Why Is My Bathwater Yellow?

After a long, tiring day, you decide to draw a bath to relax with a glass of wine and the soothing comfort of a warm soak. To your dismay, you turn on the water to your bathtub, only to find yellowed water pouring out of the spout. So, now what?

Although this new turn of events can be alarming, it might not be a big deal, or is it dangerous bacteria? Our guide reviews the most common causes of yellow water in your home (plus how to fix them), so continue reading to learn more!

Why Is My Water Yellow All Of A Sudden?

If your bathwater suddenly became a yellow color, a few potential culprits could be causing the issue. Generally, yellowed water is the result of rust at some point in the system, but it could also be the result of water table changes affecting your well system (if applicable).

Water Table Changes

In rural areas, homeowners with well systems might notice yellowish water in the spring. The tinted water is the result of water table changes due to spring runoff. As the water rises, this can allow naturally occurring minerals (can include iron or manganese, which are common in groundwater) into your well water, causing discoloration. 

Generally, this isn’t harmful to humans, although the water might taste somewhat different than usual. After the water table stabilizes and returns to its normal level, the issue goes away on its own. Until then, you might want to consider drinking bottled water, but you can still shower and bathe in this water. 

Rusty System

Rust is the most common cause of yellowed or discolored water from your bathtub spout, and it can overtake the plumbing in your home, your bathtub spout, water heater, or water supply, causing yellowed water. 

If you notice the water is slightly yellow when you first run the taps throughout your home in the morning, it could be due to rust in the plumbing system. Generally, the yellowish hue will dissipate within a few minutes of running the faucet (if this is the case).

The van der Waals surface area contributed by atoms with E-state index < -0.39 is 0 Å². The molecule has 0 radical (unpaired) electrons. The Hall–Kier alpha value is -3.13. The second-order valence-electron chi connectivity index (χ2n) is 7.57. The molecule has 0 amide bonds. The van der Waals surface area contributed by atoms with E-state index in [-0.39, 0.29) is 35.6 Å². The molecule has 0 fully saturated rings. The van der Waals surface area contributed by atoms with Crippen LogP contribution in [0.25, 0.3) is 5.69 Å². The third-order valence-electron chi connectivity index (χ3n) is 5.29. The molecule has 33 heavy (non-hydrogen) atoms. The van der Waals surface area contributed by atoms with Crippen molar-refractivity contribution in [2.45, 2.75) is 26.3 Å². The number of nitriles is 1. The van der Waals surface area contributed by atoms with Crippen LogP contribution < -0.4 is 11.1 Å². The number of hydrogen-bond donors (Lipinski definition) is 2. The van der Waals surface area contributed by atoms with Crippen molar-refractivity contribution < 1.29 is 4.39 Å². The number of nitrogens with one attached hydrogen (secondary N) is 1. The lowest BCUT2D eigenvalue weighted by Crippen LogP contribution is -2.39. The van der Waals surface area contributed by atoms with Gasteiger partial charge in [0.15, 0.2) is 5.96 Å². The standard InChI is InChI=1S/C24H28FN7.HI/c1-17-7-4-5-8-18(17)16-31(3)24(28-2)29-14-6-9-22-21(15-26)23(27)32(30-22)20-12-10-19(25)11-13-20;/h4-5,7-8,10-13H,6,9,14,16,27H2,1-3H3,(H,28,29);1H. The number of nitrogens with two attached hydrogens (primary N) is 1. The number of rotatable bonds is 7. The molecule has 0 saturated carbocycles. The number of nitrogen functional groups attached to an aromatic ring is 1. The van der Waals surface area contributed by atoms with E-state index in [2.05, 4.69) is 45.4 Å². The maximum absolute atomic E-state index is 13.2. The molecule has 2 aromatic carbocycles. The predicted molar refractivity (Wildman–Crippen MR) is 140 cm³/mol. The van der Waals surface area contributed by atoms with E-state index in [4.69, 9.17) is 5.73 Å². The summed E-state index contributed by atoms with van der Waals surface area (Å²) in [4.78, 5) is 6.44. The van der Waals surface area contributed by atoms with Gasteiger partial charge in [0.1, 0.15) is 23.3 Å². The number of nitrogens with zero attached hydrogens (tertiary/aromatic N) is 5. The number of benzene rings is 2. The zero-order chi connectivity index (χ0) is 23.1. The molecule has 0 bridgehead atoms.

Alternatively, it could be the faucet in your bathtub that is rusty. Sometimes, the components within the spout may corrode, allowing rust to take hold. When you run the tap, the water that comes out is yellowish. So, if the problem is isolated to the tub spout, it’s likely corrosion within the spout itself. 

In some scenarios, the water heater is the problem. When the water heater is causing the issue, usually due to rust or sediment in the tank, you’ll notice discolored water throughout your home when the hot water runs. The problem will only arise with hot water, as cold water doesn’t pass through the water heater on its way to your faucet. So, if you notice the problem is isolated to hot water taps in your home, the water heater is likely the culprit.

Sometimes, the problem lies with the water supply as a whole. Rust can overtake parts of the city water supply, causing discolored water in your home. If the problem persists throughout your entire home, regardless of the faucet location or water temperature, the city water supply might be the culprit. This one can be tricky, as it could also be your home’s plumbing system. 

How To Fix Yellow Bathwater

If your bathwater boasts a yellowed hue, there’s likely rust somewhere in the system. Of course, if you have a well system and live in an area with significant water table changes at certain times of the year (such as snowmelt runoff in the spring), it could be due to these changes. 

However, for most folks, rust is the culprit. To correct the problem, you’ll need to pinpoint its origin. Start with the bathtub faucet – is the issue isolated to the tub spout? If yellow water only comes out of this spout, it’s probably an issue with corrosion in the fixture itself. So, you’ll likely need to replace it to correct the problem. 

If that’s not the case, check the hot water supply – is the problem isolated to the hot water taps in your home? If it is, the problem likely stems from your water heater, which probably has corrosion or sediment buildup in the tank. You can either clean the tank yourself (if you’re an experienced DIYer) or have a professional plumber service the system (expect to pay $150 to $450).

The last two issues can be a bit tricky to differentiate: is it your home’s plumbing or the city water supply? To determine whether the problem is isolated to your home, check with your neighbors to see if they’re experiencing the same issue. 

If they are, it’s probably an issue with the city water supply. However, if your home is the only one experiencing the issue, it’s likely isolated to your system. To correct this problem, you should consult a professional to determine the best course of action based on the severity of the corrosion. 

On the other hand, if the city water supply is the issue, call your city water company for more information. Alternatively, you can install a whole home water filter to minimize discoloration in your home’s water supply. 

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